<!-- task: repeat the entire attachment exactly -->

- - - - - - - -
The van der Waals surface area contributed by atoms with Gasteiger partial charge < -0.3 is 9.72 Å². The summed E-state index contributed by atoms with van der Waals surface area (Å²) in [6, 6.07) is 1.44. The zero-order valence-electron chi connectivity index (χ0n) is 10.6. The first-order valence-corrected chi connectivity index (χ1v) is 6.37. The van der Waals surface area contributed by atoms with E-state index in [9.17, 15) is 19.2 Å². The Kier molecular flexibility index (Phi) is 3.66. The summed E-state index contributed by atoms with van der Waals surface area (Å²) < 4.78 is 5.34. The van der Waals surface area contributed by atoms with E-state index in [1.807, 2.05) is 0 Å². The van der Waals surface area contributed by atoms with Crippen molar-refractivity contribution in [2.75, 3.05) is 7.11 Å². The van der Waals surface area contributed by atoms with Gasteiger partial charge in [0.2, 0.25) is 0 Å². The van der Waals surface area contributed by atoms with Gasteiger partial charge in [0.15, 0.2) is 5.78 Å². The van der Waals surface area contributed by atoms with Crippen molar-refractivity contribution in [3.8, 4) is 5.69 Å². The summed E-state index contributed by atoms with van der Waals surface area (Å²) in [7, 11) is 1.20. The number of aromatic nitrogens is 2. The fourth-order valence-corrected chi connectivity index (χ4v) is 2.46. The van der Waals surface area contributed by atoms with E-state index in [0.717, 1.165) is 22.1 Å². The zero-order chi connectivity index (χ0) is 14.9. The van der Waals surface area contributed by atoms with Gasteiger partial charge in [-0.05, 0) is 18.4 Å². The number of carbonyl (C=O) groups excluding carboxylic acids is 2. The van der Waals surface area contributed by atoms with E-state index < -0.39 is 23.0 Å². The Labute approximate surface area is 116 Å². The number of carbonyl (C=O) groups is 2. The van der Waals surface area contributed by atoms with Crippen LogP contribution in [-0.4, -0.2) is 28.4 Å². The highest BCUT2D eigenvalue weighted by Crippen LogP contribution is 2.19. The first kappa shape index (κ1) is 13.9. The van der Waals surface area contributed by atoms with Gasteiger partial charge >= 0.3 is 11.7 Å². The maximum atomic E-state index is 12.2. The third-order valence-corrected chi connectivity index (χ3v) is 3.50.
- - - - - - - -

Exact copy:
The van der Waals surface area contributed by atoms with Gasteiger partial charge < -0.3 is 9.72 Å². The summed E-state index contributed by atoms with van der Waals surface area (Å²) in [6, 6.07) is 1.44. The zero-order valence-electron chi connectivity index (χ0n) is 10.6. The first-order valence-corrected chi connectivity index (χ1v) is 6.37. The van der Waals surface area contributed by atoms with E-state index in [9.17, 15) is 19.2 Å². The Kier molecular flexibility index (Phi) is 3.66. The summed E-state index contributed by atoms with van der Waals surface area (Å²) < 4.78 is 5.34. The van der Waals surface area contributed by atoms with E-state index in [1.807, 2.05) is 0 Å². The van der Waals surface area contributed by atoms with Crippen molar-refractivity contribution in [2.75, 3.05) is 7.11 Å². The van der Waals surface area contributed by atoms with Gasteiger partial charge in [0.2, 0.25) is 0 Å². The van der Waals surface area contributed by atoms with Gasteiger partial charge in [0.15, 0.2) is 5.78 Å². The van der Waals surface area contributed by atoms with Crippen molar-refractivity contribution in [3.8, 4) is 5.69 Å². The summed E-state index contributed by atoms with van der Waals surface area (Å²) in [7, 11) is 1.20. The number of aromatic nitrogens is 2. The fourth-order valence-corrected chi connectivity index (χ4v) is 2.46. The van der Waals surface area contributed by atoms with E-state index in [0.717, 1.165) is 22.1 Å². The zero-order chi connectivity index (χ0) is 14.9. The van der Waals surface area contributed by atoms with Gasteiger partial charge in [-0.05, 0) is 18.4 Å². The number of carbonyl (C=O) groups excluding carboxylic acids is 2. The van der Waals surface area contributed by atoms with E-state index < -0.39 is 23.0 Å². The Labute approximate surface area is 116 Å². The number of carbonyl (C=O) groups is 2. The van der Waals surface area contributed by atoms with Crippen LogP contribution in [-0.4, -0.2) is 28.4 Å². The highest BCUT2D eigenvalue weighted by Crippen LogP contribution is 2.19. The first kappa shape index (κ1) is 13.9. The van der Waals surface area contributed by atoms with Gasteiger partial charge >= 0.3 is 11.7 Å². The maximum atomic E-state index is 12.2. The third-order valence-corrected chi connectivity index (χ3v) is 3.50.